The Summerfest organizers did it again. The mid-summer festival organized by three downtown businesswomen last year, returned for its second edition on Saturday of the Civic Holiday long weekend, and the large crowds who filled the downtown and waterfront area were a testament to the fact that Summerfest is already a much anticipated summer event in just its second year.
It’s not easy to get a new community event off the ground. It is even more of a challenge to create and stage an event that people want to see return a year later, but Summerfest has clearly appealed to many who appreciate a mid-summer festival to liven things up.
It is often assumed that such events are organized and hosted by municipalities, but municipal governments are not in the event business. To stage such an event requires regular citizens, in this case a handful of downtown business owners, to roll up their sleeves and get to work. All of our favourite events, with the exception of Canada Day, are created, organized, and driven by volunteers, people who love their community and want to create some fun for their neighbours and friends.
The amount of work put into the organization of the Summerfest event is no doubt enormous, but the impact of the event on the business district of this municipality has been clear: the event draws crowds, large crowds, and large crowds spend money, and in a small municipality, that is a very good thing indeed.
I think that one of the keys to the success of the event in its first two years is that it is simple, it is fun, and there is no cost to simply attend and take it all in.
Another key to the success of the event has been the creation of fun rivalries between local restaurants which competed in the poutine competition. Though personally I have never consumed poutine, it just does not appeal to me. I am well aware that I am in the minority and it is loved by many, and challenging restaurants to create their own take on the iconic dish is a bit of genius in my opinion. People love food of course, but they also love competition, and the poutine competition serves up both.
The addition of an air show this year was extremely popular with Summerfest attendees, as I heard from many throughout the weekend.
I was pleased to see the return of artists painting doors along Sykes Street. Though we have some beautiful buildings in our downtown, the century-old structures can benefit from a bit of colourful flair, and painting the solid doors that provide access to the upper floors of those buildings is an inexpensive way to spice things up a little.
While taking a stroll on the Georgian Trail on Saturday afternoon, a family walking toward me recognized me from seeing my photo in the newspaper, and they stopped to say hello. They were visiting Meaford from the Hamilton area, and they told me that they had come to Meaford for the entire Civic Holiday long weekend, specifically to attend Summerfest. They had been in Meaford by chance during last year’s inaugural event, and were so impressed with last year’s Summerfest that they planned a full weekend getaway in this municipality a year later.
The family said that they had found an Airbnb in town that was close to the downtown area, allowing them to leave the car and explore Meaford on foot.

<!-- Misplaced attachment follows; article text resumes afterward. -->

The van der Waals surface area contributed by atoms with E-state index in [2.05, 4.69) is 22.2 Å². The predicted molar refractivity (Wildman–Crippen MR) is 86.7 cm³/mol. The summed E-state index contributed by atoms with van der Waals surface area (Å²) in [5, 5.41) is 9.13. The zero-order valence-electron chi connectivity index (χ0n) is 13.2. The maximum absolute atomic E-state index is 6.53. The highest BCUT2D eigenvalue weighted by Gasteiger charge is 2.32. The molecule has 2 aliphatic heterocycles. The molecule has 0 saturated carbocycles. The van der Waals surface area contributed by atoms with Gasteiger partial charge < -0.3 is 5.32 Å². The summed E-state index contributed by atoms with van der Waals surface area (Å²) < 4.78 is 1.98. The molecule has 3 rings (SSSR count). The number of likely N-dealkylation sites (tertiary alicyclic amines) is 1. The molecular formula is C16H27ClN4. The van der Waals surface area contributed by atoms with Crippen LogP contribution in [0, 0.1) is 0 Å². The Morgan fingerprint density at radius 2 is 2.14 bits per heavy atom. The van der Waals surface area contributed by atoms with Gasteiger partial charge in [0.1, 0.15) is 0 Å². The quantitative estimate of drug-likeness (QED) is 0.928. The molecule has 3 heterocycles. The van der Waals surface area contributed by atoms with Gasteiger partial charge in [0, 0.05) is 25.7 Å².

They were thrilled with the addition of the air show, which they all said they enjoyed very much, and after their afternoon hike on the Georgian Trail, they told me they had plans for a visit to the Meaford Museum before enjoying a dinner on a patio downtown.
I encouraged them to take some of their weekend getaway to explore the rural areas of this municipality, and offered them some suggestions for a nice drive in the country before we parted ways.
That is the power of events like Summerfest; a family from 200 kilometres away planned a weekend getaway to the Municipality of Meaford, based on their happenstance experience at the inaugural event a year ago. As a result, they happily spent their hard-earned money at restaurants and retail stores in Meaford, and I have no doubt that they have or will tell their friends of their experiences here, and recommend that they visit too.
For those who love community events like Summerfest, there are more on the way, as the Meaford & St. Vincent Fall Fair is fast approaching, as is the return of the Scarecrow Invasion & Family Festival, so there are more community festivities on the way before the chill of winter returns.
The organizers of Summerfest should be applauded, and they have been, and will no doubt continue to be. The buzz on social media after Saturday’s events was one of appreciation, along with an excitement to see the event return again next year.
For the first 16 years that I have lived in this municipality there has been no Summerfest, and now after two successful Summerfests, I can’t imagine Meaford not having this mid-summer festival. I hope that it returns again next year, and that it becomes a staple in this community for years to come.
So many thanks to the organizers for a job well done. The success of this event for the second year in a row shows that it is both wanted and needed by this community, visitors to this community, and the local businesses who benefit from the event, not just with increased sales, but through building a stronger connection with their community.